|Author:||Kelly Bruce Glynn|
Students will perform choreography that demonstrates their knowledge of the branches of government.
Students will conceptualize, generate, develop, and organize artistic ideas and works. They will complete and refine dance works.
Assess the underlying principles of the US Constitution as the framework for the United States’ form of government, a compound constitutional republic.
Demonstrate and perform a warm up to review the four elements of dance.
This warm up will include isolations of the head, shoulders, wrist, legs, ankles, and torso (body). Students will also explore jumping from a variety of levels (space), moving around the room in different tempos (time), and freezing in a variety of shape qualities (energy).
This opportunity allows students to review the dance knowledge they have gained throughout the year, paired with a proper warm up.
Review the branches of government with the students. The image below serves as a visual aid for those who may struggle with these concepts. Leave this image projected throughout the class for scaffolding.
After a brief review, the class will transition into the process of creating. First, we will work as a whole group to complete the steps listed below. Once our whole group instruction has been completed, students will break into groups of 3-5 and repeat the exercise. This gives students the opportunity to work in a multitude of groups, while supporting other students who may need scaffolding. These exercises ask students to create choreography through parameters and boundaries. It is through these limitations that exciting new and creative movement will emerge.
One of the main duties of our legislature is to create laws. Therefore, we will do the same with our choreography. As a class we will make up four choreographic rules. The instructor will devise the first rule, and the students will fill in the rest. Some examples of effective rules are: must be moving through a low level, must be moving at a fast tempo, must be stationary, and must use only direct pathways. Parameters for the rules will be set so that all class members can participate.
During the small group portion of this exercise, students will discuss, create, and agree upon choreographic laws for their small group. It is the responsibility of each group member to create one law.
Our executive branch is in charge of vetoing and enacting the laws created by our Legislature. We, as a class, will veto one law by majority vote. This gives students an opportunity to take action and ownership of their choreography and class product. Once a law has been vetoed, we will begin the choreographic process. In order to act as an executive branch, we as a class or small group will create dances that adhere to all the choreographic rules set in place.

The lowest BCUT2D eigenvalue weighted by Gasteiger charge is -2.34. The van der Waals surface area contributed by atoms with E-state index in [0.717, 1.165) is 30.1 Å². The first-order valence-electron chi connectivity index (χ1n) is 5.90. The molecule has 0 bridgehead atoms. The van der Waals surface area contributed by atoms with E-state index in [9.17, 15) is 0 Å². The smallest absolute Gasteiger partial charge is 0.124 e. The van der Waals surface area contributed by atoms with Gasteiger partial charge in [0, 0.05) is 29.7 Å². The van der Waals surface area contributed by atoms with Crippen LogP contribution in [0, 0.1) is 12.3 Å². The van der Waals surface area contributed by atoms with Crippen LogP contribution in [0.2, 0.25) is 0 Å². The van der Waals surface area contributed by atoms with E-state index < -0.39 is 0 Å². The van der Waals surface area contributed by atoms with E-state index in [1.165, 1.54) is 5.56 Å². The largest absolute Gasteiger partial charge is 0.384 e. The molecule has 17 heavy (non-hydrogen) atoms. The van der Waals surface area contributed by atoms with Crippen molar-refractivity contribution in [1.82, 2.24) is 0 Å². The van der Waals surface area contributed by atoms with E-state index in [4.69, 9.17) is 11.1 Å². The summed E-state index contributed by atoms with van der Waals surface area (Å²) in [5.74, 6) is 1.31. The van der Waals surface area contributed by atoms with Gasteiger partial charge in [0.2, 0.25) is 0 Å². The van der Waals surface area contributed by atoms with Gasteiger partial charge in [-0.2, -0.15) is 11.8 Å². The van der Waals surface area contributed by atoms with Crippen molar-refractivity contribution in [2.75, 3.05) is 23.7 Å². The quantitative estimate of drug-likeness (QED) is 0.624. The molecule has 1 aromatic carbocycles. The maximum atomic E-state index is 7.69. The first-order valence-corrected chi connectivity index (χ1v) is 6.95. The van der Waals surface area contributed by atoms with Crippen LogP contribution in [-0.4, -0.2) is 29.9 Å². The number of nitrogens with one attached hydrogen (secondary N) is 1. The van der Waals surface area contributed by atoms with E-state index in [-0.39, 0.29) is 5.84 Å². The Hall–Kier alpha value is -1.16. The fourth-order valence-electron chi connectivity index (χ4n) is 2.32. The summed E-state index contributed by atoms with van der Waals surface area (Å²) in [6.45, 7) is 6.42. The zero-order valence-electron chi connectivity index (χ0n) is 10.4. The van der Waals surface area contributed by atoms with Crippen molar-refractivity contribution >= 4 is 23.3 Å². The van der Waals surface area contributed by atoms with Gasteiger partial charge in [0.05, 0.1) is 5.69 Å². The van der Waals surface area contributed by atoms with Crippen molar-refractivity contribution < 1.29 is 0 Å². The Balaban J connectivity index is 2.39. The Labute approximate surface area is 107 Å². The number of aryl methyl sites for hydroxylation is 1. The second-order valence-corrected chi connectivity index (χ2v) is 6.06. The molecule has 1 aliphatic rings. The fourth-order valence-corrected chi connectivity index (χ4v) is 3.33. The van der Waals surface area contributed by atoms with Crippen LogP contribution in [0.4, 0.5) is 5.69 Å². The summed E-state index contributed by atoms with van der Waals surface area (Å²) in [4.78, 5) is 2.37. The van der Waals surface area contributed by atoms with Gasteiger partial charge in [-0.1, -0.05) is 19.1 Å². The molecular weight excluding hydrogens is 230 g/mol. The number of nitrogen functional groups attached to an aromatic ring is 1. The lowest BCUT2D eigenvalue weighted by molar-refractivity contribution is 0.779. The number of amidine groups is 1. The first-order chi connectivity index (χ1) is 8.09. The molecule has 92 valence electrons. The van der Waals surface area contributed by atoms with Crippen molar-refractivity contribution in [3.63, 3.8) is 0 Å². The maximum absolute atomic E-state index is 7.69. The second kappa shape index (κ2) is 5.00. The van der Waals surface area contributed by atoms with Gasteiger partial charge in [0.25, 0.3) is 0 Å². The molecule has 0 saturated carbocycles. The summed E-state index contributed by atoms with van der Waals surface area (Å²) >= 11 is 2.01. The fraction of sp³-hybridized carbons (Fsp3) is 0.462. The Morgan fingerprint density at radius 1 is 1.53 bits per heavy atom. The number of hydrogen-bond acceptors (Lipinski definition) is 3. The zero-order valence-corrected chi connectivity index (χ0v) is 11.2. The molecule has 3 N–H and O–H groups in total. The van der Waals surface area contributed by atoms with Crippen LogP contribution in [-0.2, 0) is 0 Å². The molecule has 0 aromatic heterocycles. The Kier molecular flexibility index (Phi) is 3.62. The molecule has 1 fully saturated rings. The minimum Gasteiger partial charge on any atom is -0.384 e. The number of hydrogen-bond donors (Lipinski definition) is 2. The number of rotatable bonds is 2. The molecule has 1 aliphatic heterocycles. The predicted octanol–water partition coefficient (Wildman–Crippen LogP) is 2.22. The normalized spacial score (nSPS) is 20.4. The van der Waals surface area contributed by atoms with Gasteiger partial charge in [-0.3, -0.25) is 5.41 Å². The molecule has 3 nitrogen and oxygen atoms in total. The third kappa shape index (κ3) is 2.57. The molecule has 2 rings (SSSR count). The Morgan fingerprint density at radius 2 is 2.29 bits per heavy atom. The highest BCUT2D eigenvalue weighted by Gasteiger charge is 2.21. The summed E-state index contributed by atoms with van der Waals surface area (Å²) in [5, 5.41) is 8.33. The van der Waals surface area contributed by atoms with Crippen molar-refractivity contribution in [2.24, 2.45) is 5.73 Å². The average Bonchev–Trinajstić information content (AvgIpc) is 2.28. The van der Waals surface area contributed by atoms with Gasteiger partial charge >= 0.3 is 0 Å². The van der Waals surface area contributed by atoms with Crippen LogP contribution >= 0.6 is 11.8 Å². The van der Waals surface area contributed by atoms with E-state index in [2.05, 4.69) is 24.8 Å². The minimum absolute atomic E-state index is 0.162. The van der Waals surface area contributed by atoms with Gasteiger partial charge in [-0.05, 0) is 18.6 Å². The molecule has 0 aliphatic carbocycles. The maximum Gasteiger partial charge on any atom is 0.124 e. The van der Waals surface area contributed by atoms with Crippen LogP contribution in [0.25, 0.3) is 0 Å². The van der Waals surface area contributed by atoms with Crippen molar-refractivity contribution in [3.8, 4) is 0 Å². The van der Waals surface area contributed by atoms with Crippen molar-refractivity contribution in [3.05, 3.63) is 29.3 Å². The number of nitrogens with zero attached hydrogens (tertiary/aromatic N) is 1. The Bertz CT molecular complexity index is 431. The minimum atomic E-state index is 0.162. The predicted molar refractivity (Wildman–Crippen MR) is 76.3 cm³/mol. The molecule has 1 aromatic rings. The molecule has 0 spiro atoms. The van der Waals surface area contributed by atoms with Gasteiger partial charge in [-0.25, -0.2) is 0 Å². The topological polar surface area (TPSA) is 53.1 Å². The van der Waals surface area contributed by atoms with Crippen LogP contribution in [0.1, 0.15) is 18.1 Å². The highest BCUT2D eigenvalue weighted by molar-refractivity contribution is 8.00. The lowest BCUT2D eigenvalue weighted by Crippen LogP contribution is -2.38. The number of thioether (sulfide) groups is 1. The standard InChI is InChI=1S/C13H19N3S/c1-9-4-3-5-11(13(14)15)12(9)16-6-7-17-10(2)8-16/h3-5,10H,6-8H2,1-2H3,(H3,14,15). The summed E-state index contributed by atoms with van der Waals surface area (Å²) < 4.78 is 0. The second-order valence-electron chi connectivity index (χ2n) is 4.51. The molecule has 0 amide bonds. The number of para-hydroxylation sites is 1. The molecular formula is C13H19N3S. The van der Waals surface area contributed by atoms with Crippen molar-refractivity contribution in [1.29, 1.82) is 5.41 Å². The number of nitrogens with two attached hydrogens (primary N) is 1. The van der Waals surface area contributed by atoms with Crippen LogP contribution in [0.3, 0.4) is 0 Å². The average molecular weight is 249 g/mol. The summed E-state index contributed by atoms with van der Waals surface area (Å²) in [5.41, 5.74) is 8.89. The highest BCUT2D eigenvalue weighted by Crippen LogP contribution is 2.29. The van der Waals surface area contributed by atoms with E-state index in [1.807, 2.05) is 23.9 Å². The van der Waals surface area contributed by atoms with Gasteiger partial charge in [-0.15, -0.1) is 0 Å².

During the whole group portion of the class, the teacher will call on 6-10 students to contribute one movement which follows all the rules. Once we have received 6-10 dance moves (the number depends on time), the teacher will blend the movements together, performing one shape at a time to create a class dance. This will serve as an opportunity for students to explore and experience an effective method for developing choreography.
When students break into small groups they will depend on their group members to vote, veto, and co-choreograph new movements which follow their group’s choreographic rules. Each student will be required to submit at least one movement to their group dance.
Our judicial branch decides if the laws are being followed. It is through a showing process that we will work as the judicial system, discussing and analyzing each piece of art.
During the whole group dance, I will ask for student volunteers to perform our dance. The remaining students will move out of the space and act as audience members. The observers will work as the judicial system. After watching or performing the class dance, students will work in dyads to discuss whether the dance accurately followed our choreographic laws. After a class discussion, we will take a final vote to decide whether the dance abides by the laws. If the dance does not pass through our judicial system, it is now our responsibility to revisit our choreography and make edits. We will repeat this process until we meet our goal.
Through the revision process, we will develop connections between our judicial branch with the writing process. We will discuss how the editing process can strengthen our writing, law-making, and art.
When the students are working in small groups, they will present their rules and choreography to the class, one group at a time. Multiple groups may also show at once. In this case, groups will be assigned to watch one another.
After the exercise, students will engage in a whole group discussion about how all choreography is different even when the idea, impetus, or song is the same. Each dance, performance, and choreographer has unique and special qualities that make them original. Students will be asked to think about what makes their choreography unique. Once this discussion has been completed, students will write an artist statement about their group’s choreography using the following sentence frame:
I created a _________________ about ________________. This dance taught me about
_____________________________. I liked _____________________ about my art.
__________________________________ is what made my art original.